People v. Blandford
Issue: Did the police have a founded suspicion of criminal activity to justify a canine sniff search of a car lawfully stopped for a traffic violation?
Held: As the four-judge majority found record support for the mixed law-and-fact determination that a founded suspicion of criminal activity existed, “including the officers’ observations prior to and during the stop,” the issue was beyond further review. The defendant’s remaining contentions were unpreserved.
Judge Wilson wrote a long dissent, in which Judges Fahey and Rivera, joined. One wonders why this case remained on SSM given the divisions on the Court over the issues the case presented.
Reviewing the facts that the majority did not recite, Judge Wilson first called the car stop out for the obvious pretext stop it was – after seeing the defendant, whom they generally knew as a drug seller, hug and give high-fives outside a convenience store they claimed to know as the cite of criminal activity, the police “waited for the right moment to stop that person for a minor traffic infraction, and then serve up a stew of flavorless facts to transform a stop in which they have no intrinsic interest into the search they sought before they had any evidentiary basis to suspect wrongdoing.” Bingo.
As to the specifics of the case and the so-called observations that provided record support for the founded suspicion, Judge Wilson disagreed that they did so. A handshake or hug does not support “any” suspicion of criminality, he said. If it did, he further noted, such a rule would unfairly impact communities of color and low-income communities because shaking hands outside Saks “will likely not result in your detention.”
The Appellate Division had cited inconsistent answers that the defendant gave when stopped. Judge Wilson disputed that, pointing out there was nothing in the record showing his answers to be untrue or inconsistent. Any discrepancies in his answers didn’t give rise to a founded suspicion of criminal activity being afoot. The Appellate Division also cited the defendant’s “slow roll” of the car and “furtive movements.” Judge Wilson pointed out that since the defendant consented to a limited search of the car after he was stopped and nothing was found, the suspicions the police had on the basis of the slow roll and the so-called furtive movements were unfounded.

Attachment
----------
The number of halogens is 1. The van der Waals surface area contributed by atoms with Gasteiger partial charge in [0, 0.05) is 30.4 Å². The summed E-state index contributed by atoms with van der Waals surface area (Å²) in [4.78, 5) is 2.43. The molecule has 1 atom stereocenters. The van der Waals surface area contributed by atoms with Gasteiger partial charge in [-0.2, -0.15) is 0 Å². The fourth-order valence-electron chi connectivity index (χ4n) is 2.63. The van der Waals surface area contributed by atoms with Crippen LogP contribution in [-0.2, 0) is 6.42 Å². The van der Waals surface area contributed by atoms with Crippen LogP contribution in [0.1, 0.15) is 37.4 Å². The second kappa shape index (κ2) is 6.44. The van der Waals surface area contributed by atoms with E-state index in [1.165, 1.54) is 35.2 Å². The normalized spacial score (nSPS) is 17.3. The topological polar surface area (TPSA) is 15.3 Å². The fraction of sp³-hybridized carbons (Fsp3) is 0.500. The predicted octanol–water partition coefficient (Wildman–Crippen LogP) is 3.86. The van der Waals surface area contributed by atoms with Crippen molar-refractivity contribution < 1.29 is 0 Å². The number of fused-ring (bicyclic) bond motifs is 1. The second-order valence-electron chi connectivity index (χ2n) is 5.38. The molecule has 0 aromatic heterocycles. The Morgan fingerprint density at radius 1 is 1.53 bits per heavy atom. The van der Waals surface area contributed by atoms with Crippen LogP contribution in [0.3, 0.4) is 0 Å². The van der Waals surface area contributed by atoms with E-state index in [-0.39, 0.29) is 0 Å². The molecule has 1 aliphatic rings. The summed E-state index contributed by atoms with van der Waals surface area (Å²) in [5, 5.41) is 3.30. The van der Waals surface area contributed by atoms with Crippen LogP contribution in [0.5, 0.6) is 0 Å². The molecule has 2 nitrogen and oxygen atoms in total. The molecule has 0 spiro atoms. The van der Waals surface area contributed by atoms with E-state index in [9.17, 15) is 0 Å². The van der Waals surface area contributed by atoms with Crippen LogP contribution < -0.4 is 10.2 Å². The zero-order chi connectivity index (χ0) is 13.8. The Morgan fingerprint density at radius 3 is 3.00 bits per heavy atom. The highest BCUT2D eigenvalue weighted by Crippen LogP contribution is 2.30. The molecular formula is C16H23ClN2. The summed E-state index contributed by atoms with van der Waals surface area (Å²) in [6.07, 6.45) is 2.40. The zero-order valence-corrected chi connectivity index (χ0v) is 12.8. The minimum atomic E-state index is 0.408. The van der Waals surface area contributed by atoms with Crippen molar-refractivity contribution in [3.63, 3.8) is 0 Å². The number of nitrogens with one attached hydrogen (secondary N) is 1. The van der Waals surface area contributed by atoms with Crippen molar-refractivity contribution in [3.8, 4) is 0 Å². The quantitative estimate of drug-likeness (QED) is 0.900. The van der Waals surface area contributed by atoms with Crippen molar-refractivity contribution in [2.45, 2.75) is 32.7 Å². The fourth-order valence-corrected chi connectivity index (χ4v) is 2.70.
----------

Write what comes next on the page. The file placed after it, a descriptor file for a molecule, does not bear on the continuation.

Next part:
Judge Wilson would also have reached as sufficiently preserved the question of whether the state standard of founded suspicion is preempted by the higher standard of reasonable suspicion required by the federal constitution under Rodriguez v. United States, 575 U.S. 348 (2015). Rodriguez held that “a police stop exceeding the time needed to handle the matter for which the stop was made violates the [U.S.] Constitution’s shield against unreasonable seizures” (575 US at 350). The Court specifically held that a canine sniff conducted by an officer after a traffic stop was completed, without the owner’s permission, was improper (id. at 352).
Judge Wilson also addressed the racism inherent in the stop and search: Because none of the facts cited could have created a founded suspicion, “[i]t must have been based on something else—something they suspected well before that November afternoon. Because that 'something else' is not in the record, we are left to wonder how benign or pernicious that suspicion may have been.”
CAL Observes: Judge Wilson’s dissent again exposes the conservative majority’s disinclination to decide important issues affecting our clients and communities of color. In calling out the systematic problem of pretext stops, he signaled (we hope) his receptiveness to entertaining a challenge to People v. Robinson, 97 N.Y.2d 341 (2001). We urge practitioners to aggressively challenge Robinson and pretext stops (see our Issues to Develop, July 2021, available on our website, for ideas).
Judge Wilson also set out a road map for challenging as unconstitutional the application of the Debour Level 2 standard of founded suspicion to canine sniff searches where the car stop was prolonged to conduct the search.